CleavageRefers to very smooth, flat, shiny breakage surfacesThese special breakage surfaces correspond to zones ofweak bonding in the crystal structure.To describe cleavage, one must determine the number ofunique cleavage planes (directions) and their angle withrespect to each other (e.g. salt breaks into cubes, withcleavage in 3 directions, all at 90 degrees) NOcleavage
HardnessRefers to "scratchability" or resistance to being scratched. Harderminerals will scratch softer minerals.Geologists rank minerals according to hardness using the Mohs scaleMohs Hardness Scale (Commit this to memory)1.0 TALC2.0 GYPSUM2.5 FINGERNAIL3.0 CALCITE3.5 COPPER PENNY4.0 FLUORITE (Note the spelling!)5.0 APATITE5.5 STEEL KNIFE BLADE/GLASS PLATE6.0 ORTHOCLASE FELDSPAR7.0 QUARTZ8.0 TOPAZ9.0 CORUNDUM (RUBY)10.0 DIAMOND
ColorVaries in many minerals, e.g. quartzVERY unreliable.Some minerals come in just one color;other are many colors/many varieties. StreakRefers to color of mark left by rubbing mineral against astreak plate (unglazed porcelain). Streak does not varyeven if color does. Other PropertiesSome minerals are magnetic (i.e., magnetite)Some minerals effervesce ("fizz") in dilute acid (calcite)Specific gravity (like density) galena has a high specificgravity.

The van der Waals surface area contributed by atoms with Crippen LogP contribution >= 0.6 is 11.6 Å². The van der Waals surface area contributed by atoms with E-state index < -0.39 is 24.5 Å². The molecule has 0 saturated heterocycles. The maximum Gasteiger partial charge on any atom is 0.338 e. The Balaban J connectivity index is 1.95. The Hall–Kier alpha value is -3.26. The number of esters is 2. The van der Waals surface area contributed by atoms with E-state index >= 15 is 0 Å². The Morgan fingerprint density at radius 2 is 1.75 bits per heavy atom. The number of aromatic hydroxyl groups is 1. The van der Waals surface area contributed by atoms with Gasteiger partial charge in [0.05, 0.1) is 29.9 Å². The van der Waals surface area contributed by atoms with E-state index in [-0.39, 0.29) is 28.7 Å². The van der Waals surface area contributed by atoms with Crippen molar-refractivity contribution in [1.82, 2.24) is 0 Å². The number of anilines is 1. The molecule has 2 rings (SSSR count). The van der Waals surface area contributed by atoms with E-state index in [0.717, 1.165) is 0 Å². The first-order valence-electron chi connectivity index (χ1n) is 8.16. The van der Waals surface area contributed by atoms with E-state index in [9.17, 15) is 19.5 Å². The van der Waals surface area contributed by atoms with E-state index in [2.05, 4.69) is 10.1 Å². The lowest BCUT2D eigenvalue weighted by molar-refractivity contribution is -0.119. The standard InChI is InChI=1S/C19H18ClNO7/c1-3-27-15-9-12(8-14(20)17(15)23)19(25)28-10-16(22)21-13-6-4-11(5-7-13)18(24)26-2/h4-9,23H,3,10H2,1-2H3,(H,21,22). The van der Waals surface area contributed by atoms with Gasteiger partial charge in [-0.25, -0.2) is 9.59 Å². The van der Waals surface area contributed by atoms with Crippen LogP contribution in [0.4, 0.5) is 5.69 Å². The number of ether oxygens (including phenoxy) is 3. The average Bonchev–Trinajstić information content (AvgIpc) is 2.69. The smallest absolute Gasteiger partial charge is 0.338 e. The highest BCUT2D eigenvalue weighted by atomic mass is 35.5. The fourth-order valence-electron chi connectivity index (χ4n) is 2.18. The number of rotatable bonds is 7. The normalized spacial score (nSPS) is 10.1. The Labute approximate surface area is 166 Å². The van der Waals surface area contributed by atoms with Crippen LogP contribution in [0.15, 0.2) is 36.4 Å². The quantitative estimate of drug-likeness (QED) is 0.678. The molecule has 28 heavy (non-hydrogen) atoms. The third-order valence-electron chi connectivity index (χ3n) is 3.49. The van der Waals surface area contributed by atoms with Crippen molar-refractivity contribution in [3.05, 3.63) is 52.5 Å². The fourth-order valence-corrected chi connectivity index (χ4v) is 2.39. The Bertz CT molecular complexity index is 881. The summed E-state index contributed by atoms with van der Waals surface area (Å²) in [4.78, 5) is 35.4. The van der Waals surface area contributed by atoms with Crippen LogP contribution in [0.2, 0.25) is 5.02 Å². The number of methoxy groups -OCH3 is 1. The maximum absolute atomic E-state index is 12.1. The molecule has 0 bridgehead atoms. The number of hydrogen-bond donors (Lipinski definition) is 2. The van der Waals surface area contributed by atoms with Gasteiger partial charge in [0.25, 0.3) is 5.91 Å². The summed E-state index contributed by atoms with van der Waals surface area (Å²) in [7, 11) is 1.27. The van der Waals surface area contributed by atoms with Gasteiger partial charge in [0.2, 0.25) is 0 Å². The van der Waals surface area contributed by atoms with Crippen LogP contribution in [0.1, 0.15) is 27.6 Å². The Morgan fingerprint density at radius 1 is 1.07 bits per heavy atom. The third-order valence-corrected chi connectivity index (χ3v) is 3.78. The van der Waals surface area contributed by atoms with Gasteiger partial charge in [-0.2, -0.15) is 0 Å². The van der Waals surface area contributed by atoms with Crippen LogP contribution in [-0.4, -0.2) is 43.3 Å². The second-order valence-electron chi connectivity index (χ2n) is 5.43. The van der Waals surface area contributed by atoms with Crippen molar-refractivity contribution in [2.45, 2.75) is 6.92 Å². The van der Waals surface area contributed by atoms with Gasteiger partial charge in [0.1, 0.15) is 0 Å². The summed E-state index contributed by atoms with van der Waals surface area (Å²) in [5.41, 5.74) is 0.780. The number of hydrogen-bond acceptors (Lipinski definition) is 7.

Pertinent Web SitesAmateur Mineralogy LinksA very extensive listing of links to sites related to mineralogy.Ask a GeologistIf you have questions, a professional geologist is here to help.Ecole des Mines de Paris MineralogyHere are some beautiful mineral pictures from a museum in Paris.Gems and Precious StonesJill Banfields (University of Wisconsin-Madison) integrated body of information about gems and gemstones.Gold InstituteA good commercial site with a lot of information about gold.Gold ProspectingA good source for information about recreational gold prospecting.Mineral and Gemstone KingdomThis site contains a comprehensive list of minerals and their properties.Mineral and Rock Description (National Park Service)Mineral and rock photographs and descriptions from the National Park Service.Mineral Data LinksLinks to several mineralogy related Web sites.Mineral Descriptions and ImagesThe Mineral Gallery is a constantly growing collection of mineral descriptions, images, and specimens, together with several ways ofaccessing these descriptions.Mineralogy and Petrology Research on the WebAn extensive list of mineralogy and petrology resources on the Web.Mineralogy DatabaseThis extensive mineral database contains more than 5,000 pages of mineral data. There are 3,874 individual mineral species datadescriptions.Mineralogy Links (University of Oxford)An extensive listing of mineralogy and minerals related sites.Mineral Identification TutorialMineral identification tutorial from Texas A & M University.Mineral PhotographsA comprehensive collection of mineral and gemstone photographs from The Image.Mineral Resources Program (USGS)The USGS Mineral Resources Program is responsible for providing and communicating current, unbiased information on the occurrence,quality, quantity, and availability of mineral resources.Minerals Links (Houghton Mifflin)